Now on sale as both a paperback and e-book: http://booklocker.com/books/6965.html Also available from Amazon and other online book sellers.
Roger and Me. March of the Penguins. Man on Wire. Paradise Lost. Grizzly Man. Gates of Heaven. Taxi to the Dark Side. Super-Size Me. Spellbound.
In recent decades, titles like this have raised the profile of documentaries like never before. The appeal of films that rely on the testimony of real life have increased in the age of the “indie” and attracted a growing numbers of viewers looking for an alternative to a movie industry that too often seems fixated on the bottom line.
Documentary 101 is a first-of-its-kind anthology, covering the entire spectrum of non-fiction film with entries on over three hundred titles from the years 1895 to 2012. There are 101 full-length reviews of documentaries chosen for their aesthetic prominence and/or historical significance, followed by briefer entries on related titles. There are 325 total reviews and an informational appendix in its 418 pages.
Over the next several weeks I will be excerpting the book, using film stills I purchased that were not included for reasons of cost and the eternal differing opinions on what constitutes fair use.
The man director Robert Flaherty named Nanook (“The Bear”) was a prominent hunter for the Inuit tribes in the landmass to the east of uppermost Hudson Bay. He fashioned a “family” for Nanook and brought along on expeditions a handful of men known to him. They were all enthusiastic about the idea of the movie, which they called the “aggie” (big picture). From the start of film, Flaherty’s sympathies are clear: free of civilized neuroses, these are “the most cheerful people in all the world”, and the keen focus on daily survival skills affords them an inspirational aura. The affection Nanook and his screen wife show to the children and the children’s affection towards their puppy shrinks the vast distance between the subject and viewers. But the survival “lifestyle” is rugged stuff and the bulk of “Nanook of the North” is made up of a series of memorable hunting scenes. The 300 members of this tribe scrape out a living on a frozen range the size of England. The specter of starvation is always close at hand and Flaherty does not forget the crucial nature of this struggle—he hardly could have because he was part of the same knife’s edge existence during his sixteen months of filming. (“Nanook of the North” 1922)
Humphrey Jennings’ tribute to (Britain’s) Auxiliary Fire Service was called “Fires Were Started” and may have seemed passive in comparison (to the war’s more pugnacious bugle-call films), despite now being the most critically lauded of his works. It is set up as a dramatic film, largely re-created by real brigade members since large-scale bombings had ceased in London by 1943. There is no mention of the Germans until the twenty-eight-minute mark, when the banshee wail of an air-raid siren pierces the night. The brigade is sent to tackle an inferno at a dock warehouse and keep it from spreading to munitions-carrying ships due to sail for the Continent.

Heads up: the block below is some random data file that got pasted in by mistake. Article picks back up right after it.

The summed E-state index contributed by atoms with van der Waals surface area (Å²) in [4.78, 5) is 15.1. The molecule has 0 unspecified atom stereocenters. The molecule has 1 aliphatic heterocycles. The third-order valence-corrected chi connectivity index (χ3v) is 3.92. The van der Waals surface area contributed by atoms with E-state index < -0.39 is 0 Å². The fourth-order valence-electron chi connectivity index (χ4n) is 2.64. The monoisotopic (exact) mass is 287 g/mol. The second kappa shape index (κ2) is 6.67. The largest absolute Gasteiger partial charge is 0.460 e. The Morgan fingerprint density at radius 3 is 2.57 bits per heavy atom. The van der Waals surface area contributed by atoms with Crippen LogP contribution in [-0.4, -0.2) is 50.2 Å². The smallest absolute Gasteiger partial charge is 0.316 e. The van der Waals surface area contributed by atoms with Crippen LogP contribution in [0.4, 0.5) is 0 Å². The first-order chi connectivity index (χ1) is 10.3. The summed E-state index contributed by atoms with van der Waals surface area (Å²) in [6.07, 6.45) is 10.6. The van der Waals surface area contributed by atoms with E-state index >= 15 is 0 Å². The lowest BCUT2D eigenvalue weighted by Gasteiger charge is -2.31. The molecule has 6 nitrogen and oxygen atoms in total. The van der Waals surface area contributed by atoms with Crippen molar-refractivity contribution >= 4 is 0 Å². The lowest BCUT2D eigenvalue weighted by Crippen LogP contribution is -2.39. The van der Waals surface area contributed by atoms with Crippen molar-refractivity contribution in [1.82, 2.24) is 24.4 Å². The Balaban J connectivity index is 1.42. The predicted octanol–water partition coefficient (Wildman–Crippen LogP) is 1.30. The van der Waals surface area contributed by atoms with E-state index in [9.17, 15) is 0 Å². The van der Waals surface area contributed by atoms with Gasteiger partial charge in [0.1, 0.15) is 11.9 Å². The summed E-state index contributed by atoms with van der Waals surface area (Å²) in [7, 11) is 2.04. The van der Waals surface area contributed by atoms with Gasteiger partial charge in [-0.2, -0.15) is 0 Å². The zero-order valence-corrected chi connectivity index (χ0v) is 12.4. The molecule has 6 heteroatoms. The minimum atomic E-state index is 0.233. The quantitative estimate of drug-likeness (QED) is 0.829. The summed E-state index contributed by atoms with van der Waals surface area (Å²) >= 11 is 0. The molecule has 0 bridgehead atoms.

(“London Can Take It” and other films by Humphrey Jennings, 1940-1951)
The popular legend that took hold in France after World War II, of a widespread resistance that fought Nazi occupation tooth-and-nail, comes under intense scrutiny in Marcel Ophuls’s epic work, one of the most critically acclaimed of all documentary films. Using the city of Clermont-Ferrand as a microcosm of the whole nation, Ophuls bravely makes the case that the forces of collaboration were much stronger and reduced France to a long-term accommodation with one of the most deplored regimes in history. “The Sorrow and the Pity” certainly struck a raw nerve with officialdom at the time of its release. It was banned from French TV for ten years.
(“The Sorrow and the Pity” 1971)
In the early minutes of the film there are some readymade Michael Moore moments like the well-known scene where he opens a savings account at a Midwest bank in order to receive the free shotgun that apparently has replaced the complimentary toaster of days gone by. But “Bowling for Columbine” works best when Moore is seen on camera talking matter-of-factly to a wide variety of Americans and trying to come to terms with the country’s high level of gun violence. This is not the easiest issue to suss out, especially when the murder rates of other industrialized countries barely rate as a fraction when compared to the United States. During a side trip into Canada, Moore finds that there are seven million guns in about ten million households nationwide, yet the folks there would barely know what a homicide looks like.
(“Bowling for Columbine” 2002)
In 1983 Life magazine hired acclaimed photojournalist Mary Ellen Mark to do a story on the growing problem of teenage runaways. Her central subject was Seattle’s skid row and within a year Mark returned there with her filmmaker husband, Martin Bell, to make this equally sympathetic and non-judgmental film. These kids, most in their early teens, eke out a living via panhandling, prostitution and dumpster diving, forming a makeshift society on the fringes of the “respectable” world.